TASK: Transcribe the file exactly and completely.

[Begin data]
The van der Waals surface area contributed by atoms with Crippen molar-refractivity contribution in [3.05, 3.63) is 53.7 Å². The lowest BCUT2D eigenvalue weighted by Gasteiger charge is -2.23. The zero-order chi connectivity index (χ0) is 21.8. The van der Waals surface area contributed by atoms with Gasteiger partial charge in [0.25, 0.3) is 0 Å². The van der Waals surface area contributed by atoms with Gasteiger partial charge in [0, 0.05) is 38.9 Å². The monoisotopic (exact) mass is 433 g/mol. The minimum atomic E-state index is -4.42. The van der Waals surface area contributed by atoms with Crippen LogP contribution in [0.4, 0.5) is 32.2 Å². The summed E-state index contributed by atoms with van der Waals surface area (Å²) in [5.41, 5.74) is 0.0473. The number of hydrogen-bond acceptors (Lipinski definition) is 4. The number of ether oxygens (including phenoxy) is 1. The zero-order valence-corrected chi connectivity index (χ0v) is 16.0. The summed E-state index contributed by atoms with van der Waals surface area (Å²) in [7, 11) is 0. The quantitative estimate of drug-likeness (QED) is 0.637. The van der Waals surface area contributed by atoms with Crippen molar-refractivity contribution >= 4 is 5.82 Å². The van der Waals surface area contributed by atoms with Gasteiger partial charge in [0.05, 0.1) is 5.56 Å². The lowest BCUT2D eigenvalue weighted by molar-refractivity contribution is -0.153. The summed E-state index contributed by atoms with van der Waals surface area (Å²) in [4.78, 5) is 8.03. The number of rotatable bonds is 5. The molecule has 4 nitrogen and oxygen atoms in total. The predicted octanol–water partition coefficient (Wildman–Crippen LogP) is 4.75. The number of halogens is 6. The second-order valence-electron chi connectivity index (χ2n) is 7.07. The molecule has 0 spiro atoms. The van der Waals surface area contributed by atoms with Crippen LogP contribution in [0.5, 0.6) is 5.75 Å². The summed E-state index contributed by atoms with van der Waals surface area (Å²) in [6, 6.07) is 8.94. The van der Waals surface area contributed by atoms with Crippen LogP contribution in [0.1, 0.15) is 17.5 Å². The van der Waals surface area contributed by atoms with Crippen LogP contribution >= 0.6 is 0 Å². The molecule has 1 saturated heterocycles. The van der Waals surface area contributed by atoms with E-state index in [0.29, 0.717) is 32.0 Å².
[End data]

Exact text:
The van der Waals surface area contributed by atoms with Crippen molar-refractivity contribution in [3.05, 3.63) is 53.7 Å². The lowest BCUT2D eigenvalue weighted by Gasteiger charge is -2.23. The zero-order chi connectivity index (χ0) is 21.8. The van der Waals surface area contributed by atoms with Gasteiger partial charge in [0.25, 0.3) is 0 Å². The van der Waals surface area contributed by atoms with Gasteiger partial charge in [0, 0.05) is 38.9 Å². The monoisotopic (exact) mass is 433 g/mol. The minimum atomic E-state index is -4.42. The van der Waals surface area contributed by atoms with Crippen LogP contribution in [0.4, 0.5) is 32.2 Å². The summed E-state index contributed by atoms with van der Waals surface area (Å²) in [5.41, 5.74) is 0.0473. The number of hydrogen-bond acceptors (Lipinski definition) is 4. The number of ether oxygens (including phenoxy) is 1. The zero-order valence-corrected chi connectivity index (χ0v) is 16.0. The summed E-state index contributed by atoms with van der Waals surface area (Å²) in [7, 11) is 0. The quantitative estimate of drug-likeness (QED) is 0.637. The van der Waals surface area contributed by atoms with Crippen molar-refractivity contribution >= 4 is 5.82 Å². The van der Waals surface area contributed by atoms with Gasteiger partial charge in [0.05, 0.1) is 5.56 Å². The lowest BCUT2D eigenvalue weighted by molar-refractivity contribution is -0.153. The summed E-state index contributed by atoms with van der Waals surface area (Å²) in [4.78, 5) is 8.03. The number of rotatable bonds is 5. The molecule has 4 nitrogen and oxygen atoms in total. The predicted octanol–water partition coefficient (Wildman–Crippen LogP) is 4.75. The number of halogens is 6. The second-order valence-electron chi connectivity index (χ2n) is 7.07. The molecule has 0 spiro atoms. The van der Waals surface area contributed by atoms with Crippen LogP contribution in [0.5, 0.6) is 5.75 Å². The summed E-state index contributed by atoms with van der Waals surface area (Å²) in [6, 6.07) is 8.94. The van der Waals surface area contributed by atoms with Crippen LogP contribution in [0.1, 0.15) is 17.5 Å². The van der Waals surface area contributed by atoms with Crippen LogP contribution >= 0.6 is 0 Å². The molecule has 1 saturated heterocycles. The van der Waals surface area contributed by atoms with E-state index in [0.29, 0.717) is 32.0 Å².